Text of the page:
You have likely heard that in order to be at your best and to care for others, you need to take care of yourself first. It’s the airplane analogy: You put your own oxygen mask on first before you begin helping others. But self-care can be easier said than done when you’re busy with your kids, work, or both. Fortunately, being intentional with your time and carving out small moments for yourself can improve your well-being. Here are a few simple ideas to help you get started:
- Wake up earlier: For some, the prospect of getting any less sleep is not a positive thought! But giving yourself just 15 extra minutes in the morning can equate to 15 minutes of quiet, alone time before the rest of the family wakes up. I know some parents who relish the peacefulness as they sip their coffee and read the paper or scroll through social media. For those who are naturally early risers, the morning may be the perfect opportunity for yoga, a workout, or a jog or walk. It’s a time completely for you and may help get your day off to a positive start.
- Have a bath: When I want to relax and just soak in some silence, I have a bath. Sometimes I play music but other times, I crave the quiet. I turn off the running to-do list in my mind and allow myself to just be. The most common time I find for baths is in the evening, once the kids have gone to bed. Although, I have been known to disappear for a bit on a Saturday morning.
- Schedule home alone time: I don’t know about you but I love the rare occasion when I am home completely alone. It’s not often but sometimes my hubby and both kids are off at activities and I’m perfectly content to stay home. Admittedly, I’m usually seizing the opportunity to clean the house but sometimes I take some time to do whatever I want – watch TV, scroll through Twitter, or do some online shopping.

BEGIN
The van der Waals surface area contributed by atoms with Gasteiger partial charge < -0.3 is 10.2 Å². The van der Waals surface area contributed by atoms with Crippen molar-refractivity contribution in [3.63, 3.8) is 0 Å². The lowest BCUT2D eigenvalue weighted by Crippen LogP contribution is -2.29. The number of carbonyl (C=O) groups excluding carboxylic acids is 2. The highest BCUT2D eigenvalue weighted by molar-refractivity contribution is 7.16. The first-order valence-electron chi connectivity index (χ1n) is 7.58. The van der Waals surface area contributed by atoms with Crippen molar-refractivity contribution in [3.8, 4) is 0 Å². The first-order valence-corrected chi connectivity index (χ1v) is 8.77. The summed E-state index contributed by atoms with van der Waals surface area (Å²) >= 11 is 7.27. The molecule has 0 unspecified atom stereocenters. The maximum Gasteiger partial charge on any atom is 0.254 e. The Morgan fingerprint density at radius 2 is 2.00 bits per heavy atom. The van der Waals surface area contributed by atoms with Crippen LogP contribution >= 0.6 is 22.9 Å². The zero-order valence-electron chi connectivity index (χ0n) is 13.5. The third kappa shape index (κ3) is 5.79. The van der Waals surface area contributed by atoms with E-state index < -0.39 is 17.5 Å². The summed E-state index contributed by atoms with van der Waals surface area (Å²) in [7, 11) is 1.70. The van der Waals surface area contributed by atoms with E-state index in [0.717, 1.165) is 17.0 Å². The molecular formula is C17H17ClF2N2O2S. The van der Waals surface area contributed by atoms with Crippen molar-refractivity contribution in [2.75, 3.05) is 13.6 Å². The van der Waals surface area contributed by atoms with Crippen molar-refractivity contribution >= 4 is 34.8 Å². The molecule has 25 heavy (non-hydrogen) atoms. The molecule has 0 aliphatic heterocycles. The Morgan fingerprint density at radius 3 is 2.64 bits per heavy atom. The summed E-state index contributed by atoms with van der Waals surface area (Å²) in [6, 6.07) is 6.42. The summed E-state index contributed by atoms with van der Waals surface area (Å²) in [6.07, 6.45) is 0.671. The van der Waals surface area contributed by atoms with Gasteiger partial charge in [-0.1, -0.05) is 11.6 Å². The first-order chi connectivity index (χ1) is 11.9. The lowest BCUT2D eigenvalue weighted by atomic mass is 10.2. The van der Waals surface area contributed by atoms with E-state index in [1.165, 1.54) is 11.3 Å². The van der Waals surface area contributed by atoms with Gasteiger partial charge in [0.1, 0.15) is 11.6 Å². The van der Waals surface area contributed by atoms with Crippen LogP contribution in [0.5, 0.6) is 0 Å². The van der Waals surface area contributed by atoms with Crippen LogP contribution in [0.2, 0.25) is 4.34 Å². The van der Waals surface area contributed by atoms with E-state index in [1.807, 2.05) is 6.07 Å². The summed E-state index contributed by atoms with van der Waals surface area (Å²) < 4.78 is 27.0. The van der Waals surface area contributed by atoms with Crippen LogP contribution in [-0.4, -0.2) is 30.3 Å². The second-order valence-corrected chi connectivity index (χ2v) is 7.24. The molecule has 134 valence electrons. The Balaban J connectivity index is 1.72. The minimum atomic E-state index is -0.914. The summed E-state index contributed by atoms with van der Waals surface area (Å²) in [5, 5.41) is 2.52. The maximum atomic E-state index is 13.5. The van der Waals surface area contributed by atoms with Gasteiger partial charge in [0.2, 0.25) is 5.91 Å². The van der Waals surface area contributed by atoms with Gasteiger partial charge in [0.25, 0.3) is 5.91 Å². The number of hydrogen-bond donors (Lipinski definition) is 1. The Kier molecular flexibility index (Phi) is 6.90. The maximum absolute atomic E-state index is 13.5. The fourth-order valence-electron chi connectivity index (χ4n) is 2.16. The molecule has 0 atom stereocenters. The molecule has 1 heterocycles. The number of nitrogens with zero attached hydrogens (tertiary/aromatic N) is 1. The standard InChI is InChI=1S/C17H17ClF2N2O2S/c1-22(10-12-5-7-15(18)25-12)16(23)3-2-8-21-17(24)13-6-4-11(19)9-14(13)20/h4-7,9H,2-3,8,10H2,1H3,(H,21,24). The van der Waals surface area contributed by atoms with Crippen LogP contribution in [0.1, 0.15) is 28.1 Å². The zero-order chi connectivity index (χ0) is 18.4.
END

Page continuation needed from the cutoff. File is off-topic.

- Take a break during the work day: I am very guilty of forgetting to take a break while I’m working. Lately, I’ve been making a concerted effort to get outside, even if only for ten minutes. On days when the sun is shining, it gives me a boost before I return to working. A break for you may be heading into the lunch room to chat with colleagues – No shop talk of course! If you’re sitting at a desk all day, try going for a walk. A brief change of scenery and some movement can be little things that make a big impact.
- Tidy your space: If the idea of decluttering doesn’t appeal to you at all, then skip to the next point! But for me, having not only a mental space but a physical space that is free of clutter is very calming. Taking five or ten minutes to organize my desk puts me in a better frame of mind to tackle the day ahead. Ditto for clearing the clutter that seems to accumulate at home on our breakfast bar.
- Practice gratitude: I have friends who love their gratitude journals and take a few minutes every day to reflect on what they’re grateful for. I have a large whiteboard in my office at school where I add things that I’m thankful for. It makes me happy to look over all the things that have made me smile throughout the year. Taking time for gratitude may even just be a quiet moment when you’re alone in your thoughts. You don’t have to write anything down.
Self-care can be things like scheduling date nights, going for pedicures, or getting a massage. But when you’re short on time, the ideas above might provide your day with a quick injection of positivity that helps you to be your best self.
Written by: Erin Agnello, BA/BEd/OCT
Edited & Designed by: Christina Denham
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My name is John Haber. I’m a Pediatric Occupational Therapist and the founder of Nogginsland. I became a COTA in 2003, and then went back to school much later, receiving my Master’s Degree in OT from Mercy College in New York in 2016.
Over the years, I’ve worked with a variety of populations in different settings, from school districts, to developmental disability centers, to children’s hospitals.